Four countries from East to West, from North to South; four different leaders; one common challenge: populist autocrats in government – and Liberals opposing their rule. To shed light on the inspiring quest of Liberals from South Africa, Venezuela, the Philippines, and Hungary, FNF convened a panel discussion at the fringes of the Liberal International Congress in Andorra.
The speakers represented four countries on four continents which differ significantly in their history and culture. But they also share a sad reality: Freedom in their countries has decreased in the last 20 years and even more so in the last two years. At the same time, the populist rulers in Venezuela, South Africa, Hungary and the Philippines have all been elected at some point in the past, regardless of how autocratic or unpopular they are today.
The Philippines: populism in full swing
Josephine Sato, a Member of the Liberal Party of the Philippines, described the shocking murders of alleged drug criminals in her country that have sparked worldwide indignation and loud criticism. With view to the political level, Sato criticized that the President and his followers were trying to unseat liberal Vice-President Leni Robredo. Despite what is happening, she said, trust levels in President Duterte remain high among the Philippine population. The President’s communications style plays an important role in this, she explained: He uses plain, simple language and promises to take care of the people.
Venezuela: people are hitting the street in protest
In contrast to this, in Venezuela the “populist illusion” has ended, explained Pedro Urruchurtu from the Venezuelan Vente party, referring to the street protests that have unfolded over the past weeks. “Right now, Venezuale is a mafia state,” he said, “You won’t find food or medicine anymore.” In fact, 83% of the population live in poverty – even though the country has rich oil reserves and a long history of exploiting them. “Today marks the 50th day of people hitting the streets. People want change.”
South Africa: a political alliance is growing
Change is also unfolding in South Africa, where Stevens Mokgalapa’s Democratic Alliance aims to move forward in a coalition with likeminded parties to end the rule of President Zuma. “A re-alignment in politics has started,” he explained: in the next election no party will reach 50% of the vote anymore. So his party intends to join forces with other groups who want to combat corruption and create more opportunities for the people. He warned that rural areas constituted a particular challenge for responsible politicians in their election campaigns: “Patronage is strong there and people need immediate answers to their needs. You have to go there with something.” This puts the ruling party in an easy position as it can abuse state resources to provide food in exchange for votes.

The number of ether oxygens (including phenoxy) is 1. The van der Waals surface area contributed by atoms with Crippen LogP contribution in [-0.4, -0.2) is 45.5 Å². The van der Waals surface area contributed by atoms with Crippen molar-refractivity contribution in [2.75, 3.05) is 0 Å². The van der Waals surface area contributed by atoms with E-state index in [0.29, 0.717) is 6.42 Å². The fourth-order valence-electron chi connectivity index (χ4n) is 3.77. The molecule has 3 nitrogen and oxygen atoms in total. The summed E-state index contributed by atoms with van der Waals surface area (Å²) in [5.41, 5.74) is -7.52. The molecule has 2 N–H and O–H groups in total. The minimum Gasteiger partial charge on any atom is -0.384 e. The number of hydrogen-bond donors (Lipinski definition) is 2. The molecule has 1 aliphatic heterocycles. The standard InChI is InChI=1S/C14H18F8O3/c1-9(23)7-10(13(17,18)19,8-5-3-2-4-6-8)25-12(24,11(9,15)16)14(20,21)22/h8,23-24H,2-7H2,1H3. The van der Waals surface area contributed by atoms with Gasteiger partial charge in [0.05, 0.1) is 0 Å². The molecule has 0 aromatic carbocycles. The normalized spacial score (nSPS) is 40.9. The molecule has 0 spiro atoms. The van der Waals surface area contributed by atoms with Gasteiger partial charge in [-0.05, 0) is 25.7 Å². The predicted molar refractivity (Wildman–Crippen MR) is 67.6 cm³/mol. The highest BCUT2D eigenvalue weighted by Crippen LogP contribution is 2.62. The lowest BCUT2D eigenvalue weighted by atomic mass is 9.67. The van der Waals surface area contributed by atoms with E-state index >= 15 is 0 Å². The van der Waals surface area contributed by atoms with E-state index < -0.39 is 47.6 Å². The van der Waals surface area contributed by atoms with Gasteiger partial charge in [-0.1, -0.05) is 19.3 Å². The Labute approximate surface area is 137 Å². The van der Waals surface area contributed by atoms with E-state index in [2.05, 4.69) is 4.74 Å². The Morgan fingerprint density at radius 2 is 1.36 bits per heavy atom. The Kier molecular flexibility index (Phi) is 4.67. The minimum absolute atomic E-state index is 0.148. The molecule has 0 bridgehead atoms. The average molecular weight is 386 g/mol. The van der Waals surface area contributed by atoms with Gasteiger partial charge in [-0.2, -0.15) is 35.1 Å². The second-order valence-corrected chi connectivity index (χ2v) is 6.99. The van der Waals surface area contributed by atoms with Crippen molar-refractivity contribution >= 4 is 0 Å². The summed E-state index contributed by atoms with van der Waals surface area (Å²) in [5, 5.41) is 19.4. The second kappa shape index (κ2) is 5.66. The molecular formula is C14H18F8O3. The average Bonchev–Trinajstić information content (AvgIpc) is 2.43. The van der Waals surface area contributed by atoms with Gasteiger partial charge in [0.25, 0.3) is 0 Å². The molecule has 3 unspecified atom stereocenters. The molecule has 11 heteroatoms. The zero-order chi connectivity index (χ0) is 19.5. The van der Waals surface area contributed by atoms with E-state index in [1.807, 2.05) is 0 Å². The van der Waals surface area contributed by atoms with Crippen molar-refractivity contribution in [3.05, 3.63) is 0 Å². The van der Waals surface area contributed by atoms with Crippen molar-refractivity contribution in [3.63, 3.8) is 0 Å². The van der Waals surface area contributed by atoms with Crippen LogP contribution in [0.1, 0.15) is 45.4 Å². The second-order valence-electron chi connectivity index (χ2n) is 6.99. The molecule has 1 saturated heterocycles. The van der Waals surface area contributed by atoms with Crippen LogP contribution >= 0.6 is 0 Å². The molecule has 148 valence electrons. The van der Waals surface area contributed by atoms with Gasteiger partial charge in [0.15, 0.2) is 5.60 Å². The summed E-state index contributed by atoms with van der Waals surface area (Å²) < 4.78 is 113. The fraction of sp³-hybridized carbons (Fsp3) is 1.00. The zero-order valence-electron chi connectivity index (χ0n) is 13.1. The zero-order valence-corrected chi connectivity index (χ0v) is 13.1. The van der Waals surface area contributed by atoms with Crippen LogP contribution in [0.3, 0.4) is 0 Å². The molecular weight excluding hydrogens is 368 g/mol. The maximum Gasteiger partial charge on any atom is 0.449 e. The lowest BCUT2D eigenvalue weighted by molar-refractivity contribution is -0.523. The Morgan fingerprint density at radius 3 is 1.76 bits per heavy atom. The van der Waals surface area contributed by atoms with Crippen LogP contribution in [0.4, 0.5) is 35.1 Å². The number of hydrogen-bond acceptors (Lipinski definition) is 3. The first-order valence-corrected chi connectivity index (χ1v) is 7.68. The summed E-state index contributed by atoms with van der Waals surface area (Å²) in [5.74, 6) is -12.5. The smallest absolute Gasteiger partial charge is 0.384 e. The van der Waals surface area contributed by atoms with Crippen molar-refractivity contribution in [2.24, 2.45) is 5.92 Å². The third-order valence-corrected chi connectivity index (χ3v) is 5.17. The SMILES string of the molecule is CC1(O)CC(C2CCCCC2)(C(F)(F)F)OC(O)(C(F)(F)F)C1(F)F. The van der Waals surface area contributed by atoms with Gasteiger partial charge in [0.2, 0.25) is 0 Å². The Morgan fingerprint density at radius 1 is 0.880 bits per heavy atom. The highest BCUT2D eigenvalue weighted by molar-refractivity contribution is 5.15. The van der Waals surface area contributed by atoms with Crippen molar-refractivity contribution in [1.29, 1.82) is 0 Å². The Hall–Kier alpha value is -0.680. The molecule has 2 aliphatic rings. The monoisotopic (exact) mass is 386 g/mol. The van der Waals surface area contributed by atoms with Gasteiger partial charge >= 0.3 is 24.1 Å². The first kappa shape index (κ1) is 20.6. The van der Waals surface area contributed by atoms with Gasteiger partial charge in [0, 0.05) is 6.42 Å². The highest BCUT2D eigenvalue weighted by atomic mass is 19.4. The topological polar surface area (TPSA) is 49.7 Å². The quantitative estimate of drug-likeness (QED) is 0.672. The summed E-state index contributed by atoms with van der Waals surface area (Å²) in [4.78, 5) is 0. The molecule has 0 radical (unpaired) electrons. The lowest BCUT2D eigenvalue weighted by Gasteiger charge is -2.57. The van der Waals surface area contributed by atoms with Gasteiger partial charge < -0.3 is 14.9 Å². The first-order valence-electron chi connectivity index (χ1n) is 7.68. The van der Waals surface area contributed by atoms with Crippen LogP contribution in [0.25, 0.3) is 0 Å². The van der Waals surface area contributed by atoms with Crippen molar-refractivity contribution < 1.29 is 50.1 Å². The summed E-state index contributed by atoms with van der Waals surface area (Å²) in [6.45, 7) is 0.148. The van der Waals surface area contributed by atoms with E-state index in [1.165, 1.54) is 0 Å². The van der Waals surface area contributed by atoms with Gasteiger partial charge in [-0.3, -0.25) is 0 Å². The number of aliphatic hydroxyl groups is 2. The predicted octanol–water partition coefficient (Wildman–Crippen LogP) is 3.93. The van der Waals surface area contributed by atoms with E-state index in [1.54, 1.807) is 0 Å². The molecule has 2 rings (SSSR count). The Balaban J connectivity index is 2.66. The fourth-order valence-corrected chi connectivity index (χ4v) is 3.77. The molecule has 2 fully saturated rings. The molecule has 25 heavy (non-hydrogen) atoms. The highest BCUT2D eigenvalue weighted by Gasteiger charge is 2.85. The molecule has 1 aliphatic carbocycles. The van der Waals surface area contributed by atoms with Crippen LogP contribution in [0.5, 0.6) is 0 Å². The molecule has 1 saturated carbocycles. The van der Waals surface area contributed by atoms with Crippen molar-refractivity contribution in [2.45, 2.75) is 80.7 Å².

Hungary: re-connecting with voters
The rural areas also pose a challenge in Hungary, where many people receive their information from state-controlled media, explained Zoltan Kesz, an independent Member of Parliament who broke Prime Minister Orban’s super-majority when he won a by-election two years ago. At the same time people see how their surroundings are changing and more and more young people leave the country. “Do you want to be a skype-grandma or grandpa?” I ask people to underline that this is a permanent transformation of the country, one triggered by the Fidesz government, he explains. Kesz hopes that next year’s elections could bring about change. “I learnt from my election: people wanted someone who re-connects with them, someone who knocks on doors and listens to them.”
In the end, all four examples show that the most important way to move forward is the way back to the voter: Being approachable and in direct contact with the people, understanding their everyday realities, standing ready to listen, offering real solutions to real problems and building trust. For Kesz, the answer to the populist challenge is clear: “The opposite of populism is responsibility.”
Caroline Haury is European Affairs Manager at the European Dialogue Programme of the Friedrich Naumann Foundation in Brussels.